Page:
ISLAMABAD: Prime Minister Muhammad Nawaz Sharif will be inaugurating the Saarc Interior Ministers meeting on August 4 at a local five star hotel where all interior/home ministers except from Bangladesh are expected to attend. However, Dhaka will be represented by senior diplomats and officials.
Sharif’s inaugural address on Thursday will take into consideration recommendations of the three-day envoys’ conference which commenced on Monday in which according to the FO spokesman, “the envoys (will) also present their recommendations about the existing foreign policy with a view to reviewing, adapting and recalibrating policy in accordance with the prevalent strategic, political and economic trends.”
Sharif will also be addressing the concluding session of the envoys conference. All eyes will be on Indian Home Minister Rajnath Singh on August 4, who so far will be calling on Nawaz Sharif after the inaugural in a group with other Saarc interior ministers as has been the protocol. But no one is ruling out Singh calling on Sharif individually with the Indian media speculating that he will be carrying a message from Sharif’s counterpart Narendra Modi.
New Delhi has ruled out a bilateral meeting between Singh and his counterpart Chaudhry Nisar, and Islamabad does not appear to be desperate to seek such a meeting. Congress leader Shashi Tharoor has demanded: “But it is important that if there are bilateral meetings, the government does what it has failed to do in the past and that is to take the nation into confidence as to what its vision is.”
Indian media reports point out that Singh is expected to raise the issue of cross-border terrorism at the meeting. It was at the 13th Saarc Summit held in Dhaka in November 2005 that the heads of state decided that the Saarc interior/home ministers would meet annually preceded by a meeting of the interior/home secretaries to strengthen cooperation in the area of counter-terrorism, which they agreed was a challenge to all states and a threat to humanity, and could not be justified on any grounds.
The first meeting of Saarc interior/home ministers was held in Dhaka on May 11, 2006, followed by a meeting in New Delhi in 2007. Though Nawaz Sharif has raised the issue of the latest situation in Indian Held Kashmir on several occasions, his Thursday’s address is also expected to focus on the issue which Greater Kashmir described on Sunday as one where there was “complete shutdown and undeclared curfew-like restrictions in many Kashmir areas, clashes were witnessed in Srinagar and various places in North and South of Valley in which at least 20 people including a girl sustained pellet, bullet and teargas shell injuries.”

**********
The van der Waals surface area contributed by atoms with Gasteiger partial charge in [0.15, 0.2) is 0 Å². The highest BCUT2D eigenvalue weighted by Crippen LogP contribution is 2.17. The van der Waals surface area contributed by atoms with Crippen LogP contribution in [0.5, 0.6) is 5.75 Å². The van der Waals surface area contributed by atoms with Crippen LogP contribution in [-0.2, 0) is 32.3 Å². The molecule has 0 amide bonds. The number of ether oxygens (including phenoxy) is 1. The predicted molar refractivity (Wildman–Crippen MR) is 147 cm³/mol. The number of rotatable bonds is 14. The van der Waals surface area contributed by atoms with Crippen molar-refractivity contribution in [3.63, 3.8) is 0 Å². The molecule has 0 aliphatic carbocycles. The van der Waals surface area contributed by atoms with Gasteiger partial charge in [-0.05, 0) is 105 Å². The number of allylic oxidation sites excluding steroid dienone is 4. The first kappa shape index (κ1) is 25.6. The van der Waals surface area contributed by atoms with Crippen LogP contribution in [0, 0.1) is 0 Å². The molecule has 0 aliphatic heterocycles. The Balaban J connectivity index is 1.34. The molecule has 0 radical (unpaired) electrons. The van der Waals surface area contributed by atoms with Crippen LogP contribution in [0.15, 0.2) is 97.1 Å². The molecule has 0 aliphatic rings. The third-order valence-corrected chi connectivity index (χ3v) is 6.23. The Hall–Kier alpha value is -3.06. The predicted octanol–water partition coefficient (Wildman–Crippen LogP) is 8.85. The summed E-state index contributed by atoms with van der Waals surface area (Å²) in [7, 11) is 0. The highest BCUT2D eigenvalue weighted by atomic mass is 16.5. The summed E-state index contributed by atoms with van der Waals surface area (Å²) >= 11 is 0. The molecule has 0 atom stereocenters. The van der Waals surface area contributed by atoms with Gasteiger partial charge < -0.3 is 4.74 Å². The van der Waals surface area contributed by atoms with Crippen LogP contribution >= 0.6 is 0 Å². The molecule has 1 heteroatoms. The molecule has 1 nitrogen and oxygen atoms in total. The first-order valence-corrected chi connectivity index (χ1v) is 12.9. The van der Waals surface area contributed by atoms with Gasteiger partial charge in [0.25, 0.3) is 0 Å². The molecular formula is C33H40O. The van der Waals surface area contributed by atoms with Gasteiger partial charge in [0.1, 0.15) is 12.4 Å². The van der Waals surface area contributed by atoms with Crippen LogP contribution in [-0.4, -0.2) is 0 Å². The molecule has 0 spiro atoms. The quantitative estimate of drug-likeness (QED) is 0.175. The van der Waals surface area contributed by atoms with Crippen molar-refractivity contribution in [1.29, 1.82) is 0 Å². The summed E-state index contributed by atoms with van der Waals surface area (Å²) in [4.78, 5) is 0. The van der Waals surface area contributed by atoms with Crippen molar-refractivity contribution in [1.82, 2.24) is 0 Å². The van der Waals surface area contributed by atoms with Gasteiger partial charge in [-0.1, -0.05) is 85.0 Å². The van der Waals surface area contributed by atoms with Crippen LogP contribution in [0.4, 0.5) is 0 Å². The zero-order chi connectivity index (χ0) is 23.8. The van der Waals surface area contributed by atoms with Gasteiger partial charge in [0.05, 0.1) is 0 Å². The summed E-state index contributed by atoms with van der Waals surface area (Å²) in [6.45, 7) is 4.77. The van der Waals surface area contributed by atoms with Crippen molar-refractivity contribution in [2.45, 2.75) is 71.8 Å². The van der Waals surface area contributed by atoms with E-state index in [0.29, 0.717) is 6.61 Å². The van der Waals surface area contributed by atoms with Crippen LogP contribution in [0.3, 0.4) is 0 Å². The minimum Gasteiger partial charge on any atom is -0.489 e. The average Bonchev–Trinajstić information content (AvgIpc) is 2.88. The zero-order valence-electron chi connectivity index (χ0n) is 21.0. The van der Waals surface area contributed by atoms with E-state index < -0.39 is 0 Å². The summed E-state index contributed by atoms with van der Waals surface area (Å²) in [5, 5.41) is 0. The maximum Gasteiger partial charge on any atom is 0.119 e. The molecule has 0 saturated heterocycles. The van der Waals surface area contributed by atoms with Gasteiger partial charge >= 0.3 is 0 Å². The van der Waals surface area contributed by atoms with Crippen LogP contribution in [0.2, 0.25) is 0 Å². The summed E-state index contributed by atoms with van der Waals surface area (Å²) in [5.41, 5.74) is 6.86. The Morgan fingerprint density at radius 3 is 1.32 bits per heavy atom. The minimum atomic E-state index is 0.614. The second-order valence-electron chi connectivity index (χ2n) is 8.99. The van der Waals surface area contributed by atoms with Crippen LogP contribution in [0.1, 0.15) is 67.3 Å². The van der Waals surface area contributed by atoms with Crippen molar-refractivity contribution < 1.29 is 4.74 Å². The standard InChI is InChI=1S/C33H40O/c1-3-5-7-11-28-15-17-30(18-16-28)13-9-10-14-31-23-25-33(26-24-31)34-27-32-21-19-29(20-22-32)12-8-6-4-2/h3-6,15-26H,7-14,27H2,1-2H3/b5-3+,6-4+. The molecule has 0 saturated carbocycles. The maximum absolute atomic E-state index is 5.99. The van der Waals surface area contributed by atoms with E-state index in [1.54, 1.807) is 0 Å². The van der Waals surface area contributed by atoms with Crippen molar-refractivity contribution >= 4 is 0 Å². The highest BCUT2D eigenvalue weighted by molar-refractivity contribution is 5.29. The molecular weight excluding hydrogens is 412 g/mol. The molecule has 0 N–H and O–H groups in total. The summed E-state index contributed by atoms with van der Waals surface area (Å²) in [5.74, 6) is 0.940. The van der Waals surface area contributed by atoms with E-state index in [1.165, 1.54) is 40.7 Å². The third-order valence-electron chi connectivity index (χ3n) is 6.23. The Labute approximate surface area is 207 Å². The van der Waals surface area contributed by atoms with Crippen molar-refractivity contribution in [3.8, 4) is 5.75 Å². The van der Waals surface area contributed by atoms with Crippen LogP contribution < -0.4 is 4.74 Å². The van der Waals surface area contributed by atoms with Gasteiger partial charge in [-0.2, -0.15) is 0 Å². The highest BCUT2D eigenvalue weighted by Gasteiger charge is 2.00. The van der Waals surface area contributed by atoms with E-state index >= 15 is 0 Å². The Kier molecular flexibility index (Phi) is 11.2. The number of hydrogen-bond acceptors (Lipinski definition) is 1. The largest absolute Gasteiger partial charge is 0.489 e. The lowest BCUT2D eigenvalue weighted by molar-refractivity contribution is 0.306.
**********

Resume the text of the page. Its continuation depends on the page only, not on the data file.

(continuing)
Sharif should send out a strong appeal and there should be one from the Saarc interior ministers to New Delhi too about banning the pellet shooting guns and saving Kashmiris from losing their eyesight.
Greater Kashmir further reported today, “With the number of eye injury cases rising during the past three days, the surgeons at the SMHS hospital here were forced to postpone the scheduled retina surgeries to attend to the fresh pellet victims.
Sources said during the past two days the hospital could conduct only 10 to 12 vitrectomies as the surgeons at the Ophthalmology Department remain busy “repairing” the wounds of the fresh victims which were rushed from across Kashmir.
“Even the eye-specialists from outside, who were scheduled to conduct vitrectomies, had to attending to fresh pellet victims, the sources said. On Thursday while the hospital admitted 15 fresh pellet victims, the number of the injured persons received on Friday was 29, the day when more than 120 persons had got injured across Kashmir.
Today, the hospital again admitted five more persons with pellet injuries to eyes, taking the total number of eye victims including bilateral cases to 49 for the three days.” Saarc, especially at the interior minister level, should raise the issue of pellet guns and continuing blinding of unarmed Kashmiris. The situation is changing and Saarc’s charter is out of date while discouraging bilateral issues.
– Originally published in The News